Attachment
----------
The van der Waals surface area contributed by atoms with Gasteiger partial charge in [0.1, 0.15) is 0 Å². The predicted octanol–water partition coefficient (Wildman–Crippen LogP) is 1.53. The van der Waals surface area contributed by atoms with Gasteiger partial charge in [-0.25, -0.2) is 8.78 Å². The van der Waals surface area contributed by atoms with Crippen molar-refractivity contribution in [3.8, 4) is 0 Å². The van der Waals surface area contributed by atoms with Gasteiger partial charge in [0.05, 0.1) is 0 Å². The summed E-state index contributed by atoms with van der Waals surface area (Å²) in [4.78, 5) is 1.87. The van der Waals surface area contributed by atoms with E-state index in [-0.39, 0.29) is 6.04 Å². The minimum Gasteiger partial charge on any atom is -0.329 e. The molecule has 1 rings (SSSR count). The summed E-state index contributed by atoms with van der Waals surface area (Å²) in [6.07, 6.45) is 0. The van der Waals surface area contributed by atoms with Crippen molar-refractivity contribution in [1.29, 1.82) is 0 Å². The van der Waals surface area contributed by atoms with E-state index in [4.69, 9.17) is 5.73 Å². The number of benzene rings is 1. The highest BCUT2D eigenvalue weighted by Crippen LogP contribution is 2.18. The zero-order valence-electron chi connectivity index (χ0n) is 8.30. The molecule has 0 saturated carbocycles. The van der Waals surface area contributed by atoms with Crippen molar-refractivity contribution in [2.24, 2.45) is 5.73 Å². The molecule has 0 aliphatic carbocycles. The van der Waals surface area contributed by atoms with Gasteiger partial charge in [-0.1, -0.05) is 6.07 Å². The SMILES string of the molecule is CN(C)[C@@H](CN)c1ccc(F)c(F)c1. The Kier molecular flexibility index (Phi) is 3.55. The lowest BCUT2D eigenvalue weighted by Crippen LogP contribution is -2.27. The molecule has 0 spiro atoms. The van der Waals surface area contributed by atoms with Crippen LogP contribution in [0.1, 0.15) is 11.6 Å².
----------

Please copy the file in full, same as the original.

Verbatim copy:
The van der Waals surface area contributed by atoms with Gasteiger partial charge in [0.1, 0.15) is 0 Å². The predicted octanol–water partition coefficient (Wildman–Crippen LogP) is 1.53. The van der Waals surface area contributed by atoms with Gasteiger partial charge in [-0.25, -0.2) is 8.78 Å². The van der Waals surface area contributed by atoms with Crippen molar-refractivity contribution in [3.8, 4) is 0 Å². The van der Waals surface area contributed by atoms with Gasteiger partial charge in [0.05, 0.1) is 0 Å². The summed E-state index contributed by atoms with van der Waals surface area (Å²) in [4.78, 5) is 1.87. The van der Waals surface area contributed by atoms with E-state index in [-0.39, 0.29) is 6.04 Å². The minimum Gasteiger partial charge on any atom is -0.329 e. The molecule has 1 rings (SSSR count). The summed E-state index contributed by atoms with van der Waals surface area (Å²) in [6.07, 6.45) is 0. The van der Waals surface area contributed by atoms with Crippen molar-refractivity contribution in [1.29, 1.82) is 0 Å². The van der Waals surface area contributed by atoms with E-state index in [4.69, 9.17) is 5.73 Å². The number of benzene rings is 1. The highest BCUT2D eigenvalue weighted by Crippen LogP contribution is 2.18. The zero-order valence-electron chi connectivity index (χ0n) is 8.30. The molecule has 0 saturated carbocycles. The van der Waals surface area contributed by atoms with Crippen molar-refractivity contribution in [2.24, 2.45) is 5.73 Å². The molecule has 0 aliphatic carbocycles. The van der Waals surface area contributed by atoms with Gasteiger partial charge in [-0.1, -0.05) is 6.07 Å². The SMILES string of the molecule is CN(C)[C@@H](CN)c1ccc(F)c(F)c1. The Kier molecular flexibility index (Phi) is 3.55. The lowest BCUT2D eigenvalue weighted by Crippen LogP contribution is -2.27. The molecule has 0 spiro atoms. The van der Waals surface area contributed by atoms with Crippen LogP contribution in [0.1, 0.15) is 11.6 Å².